I spoke with Dr Georgina Normile, Senior Lecturer in Primary Education at Bath Spa University about her research paper, ‘The Impact of Parental Deployment on the Wellbeing of British Army Children in the Pre-school Year’. Crucially, Georgina’s work explores the child’s perspective, not just the perspectives of professionals and parents. This valuable research highlights the importance of listening to the Service child voice.
What led to this particular research?
This research came out of a research interest at teacher training at Bath Spa, I did a project with Service children in 2009, a year with the highest losses of personnel in Afghanistan, this fired up an interest. The focus on Early Years research came from engaging with stakeholders, the Army Families Federation and the DCYP. Very little is known about Early Years Service children. On an international level, research tends to start at 8yrs and upwards. I specifically wanted to fill the research gap, exploring 3 and 4 year old pre-schoolers, during their year before school.
Statistics from the MOD suggest that there are approximately 21,000 UK service children under the age of five (MOD, 2019) and yet they appear to remain almost completely overlooked in UK educational and social policy and academic literature.
When talking about parental deployment, there is a tendency to lead to a ‘crisis narrative’ and this is very much present in American research literature. For example, with a parent away the young child may display difficult behaviours and these are often framed as problems rather than the expressions and responses of a young child when faced with a lengthy separation from one or both of their parents. I also strongly believe that when we explore this we shouldn’t only look at problems, but also strengths and resilience. It’s just as important to understand the strength and resilience, as it is to understand the areas of challenge. To explore what’s going right and how we can facilitate that.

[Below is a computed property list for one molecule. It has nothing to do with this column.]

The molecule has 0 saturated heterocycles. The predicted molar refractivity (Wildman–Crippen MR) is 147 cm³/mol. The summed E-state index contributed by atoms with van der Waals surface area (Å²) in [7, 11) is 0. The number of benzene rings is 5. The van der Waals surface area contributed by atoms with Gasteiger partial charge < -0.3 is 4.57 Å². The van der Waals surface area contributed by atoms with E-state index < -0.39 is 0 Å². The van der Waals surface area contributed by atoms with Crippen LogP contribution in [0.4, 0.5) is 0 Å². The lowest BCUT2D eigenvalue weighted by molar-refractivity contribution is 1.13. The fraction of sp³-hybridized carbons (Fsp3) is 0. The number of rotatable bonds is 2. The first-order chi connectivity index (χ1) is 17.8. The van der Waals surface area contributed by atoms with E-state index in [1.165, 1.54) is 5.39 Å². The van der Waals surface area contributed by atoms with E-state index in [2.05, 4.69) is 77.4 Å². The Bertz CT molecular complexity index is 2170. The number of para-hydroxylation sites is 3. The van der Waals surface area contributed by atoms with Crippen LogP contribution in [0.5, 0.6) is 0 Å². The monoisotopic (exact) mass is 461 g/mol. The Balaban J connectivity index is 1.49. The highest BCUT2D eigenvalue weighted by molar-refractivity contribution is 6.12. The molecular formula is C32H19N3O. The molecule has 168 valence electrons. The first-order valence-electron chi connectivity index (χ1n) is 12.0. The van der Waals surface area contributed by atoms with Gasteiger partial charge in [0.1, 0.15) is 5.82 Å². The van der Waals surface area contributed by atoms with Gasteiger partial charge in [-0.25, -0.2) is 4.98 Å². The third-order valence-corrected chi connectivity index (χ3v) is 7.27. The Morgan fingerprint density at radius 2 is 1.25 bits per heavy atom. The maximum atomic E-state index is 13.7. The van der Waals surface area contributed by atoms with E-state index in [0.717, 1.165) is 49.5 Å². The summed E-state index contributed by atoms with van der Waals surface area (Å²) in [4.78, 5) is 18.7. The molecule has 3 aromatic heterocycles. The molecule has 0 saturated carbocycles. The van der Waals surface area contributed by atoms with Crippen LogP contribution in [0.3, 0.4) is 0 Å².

How and when did you conduct the study?
I conducted my research with the children, their non-deployed parent and educational practitioners in 2018 – 2019. I felt the importance of situating the pre-school children’s experiences both within the culture of the British Armed Forces and the operational/ training commitments of the British Army at that particular time. As researchers, policy makers and educational practitioners, we should avoid being overly reliant on international literature or that from a previous era. Furthermore, Service children and families are not homogenous groups, so we can never presume that families will experience deployment in the same way. Coming from a Service family background I felt it vital to explore this. This particular research is focussed on Army children, using participatory research methods: photography, drawing, talking to the children alongside a known adult – parent or practitioner. One mother provided a photo of little one in bed hugging a huggable hero toy given to them the day Dad left for Afghanistan. These symbolic methods, maintaining a symbolic presence of parents is key for young children.
You speak about the wellbeing of the children – what does this mean in this context?